The March consultation v the October final draft
● Multi-agency working: The March document talked about social workers taking the lead in multi-agency work and providing leadership. By comparison, the final draft simply refers to developing core partnerships, co-ordinating support and encouraging integrated working. However, it does add that social work also has a responsibility to feed its knowledge, values and approaches into the work of joint teams.
● Bureaucracy: The March version had a section dedicated to what social workers shouldn’t do that says they shouldn’t waste time on admin and that they need better support systems. It also calls for over-bureaucratic procedures and unmanageable workloads to be eliminated. By comparison, the final draft simply states that employers must provide good IT and management systems and good working conditions but doesn’t specifically mention admin or workload levels.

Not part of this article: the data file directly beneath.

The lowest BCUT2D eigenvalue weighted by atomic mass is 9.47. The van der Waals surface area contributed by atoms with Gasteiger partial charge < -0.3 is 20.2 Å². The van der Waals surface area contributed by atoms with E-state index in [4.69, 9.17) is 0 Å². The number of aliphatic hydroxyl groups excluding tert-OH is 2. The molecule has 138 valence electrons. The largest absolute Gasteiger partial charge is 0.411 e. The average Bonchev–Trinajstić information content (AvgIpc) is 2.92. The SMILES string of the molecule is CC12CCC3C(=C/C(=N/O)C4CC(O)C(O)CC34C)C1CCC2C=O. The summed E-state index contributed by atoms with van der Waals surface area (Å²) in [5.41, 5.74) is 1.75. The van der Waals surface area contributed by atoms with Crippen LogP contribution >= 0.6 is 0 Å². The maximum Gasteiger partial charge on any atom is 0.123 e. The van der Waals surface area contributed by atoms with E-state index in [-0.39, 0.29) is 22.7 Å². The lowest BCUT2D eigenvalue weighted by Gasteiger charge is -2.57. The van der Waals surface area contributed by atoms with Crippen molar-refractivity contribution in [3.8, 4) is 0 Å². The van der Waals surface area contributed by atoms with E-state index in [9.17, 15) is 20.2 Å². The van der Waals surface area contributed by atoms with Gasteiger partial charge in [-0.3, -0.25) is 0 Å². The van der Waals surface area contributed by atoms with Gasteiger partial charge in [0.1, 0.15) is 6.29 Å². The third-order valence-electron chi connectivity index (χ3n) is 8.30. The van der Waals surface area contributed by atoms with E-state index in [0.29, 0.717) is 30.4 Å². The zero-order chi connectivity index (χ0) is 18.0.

● Professional responsibility: The March document had a specific section on treating social work as a full-fledged profession, with social workers having more autonomy and responsibility and greater budget-holding powers. There was no obvious equivalent section in the final draft.
● Career structures: The March document stresses the importance of routes to promotion and seniority that retain opportunities for direct practice, including specialist and consultant roles, and of job specs matching higher levels of competence. The final draft simply makes vague references to continuing personal and professional development and good learning opportunities.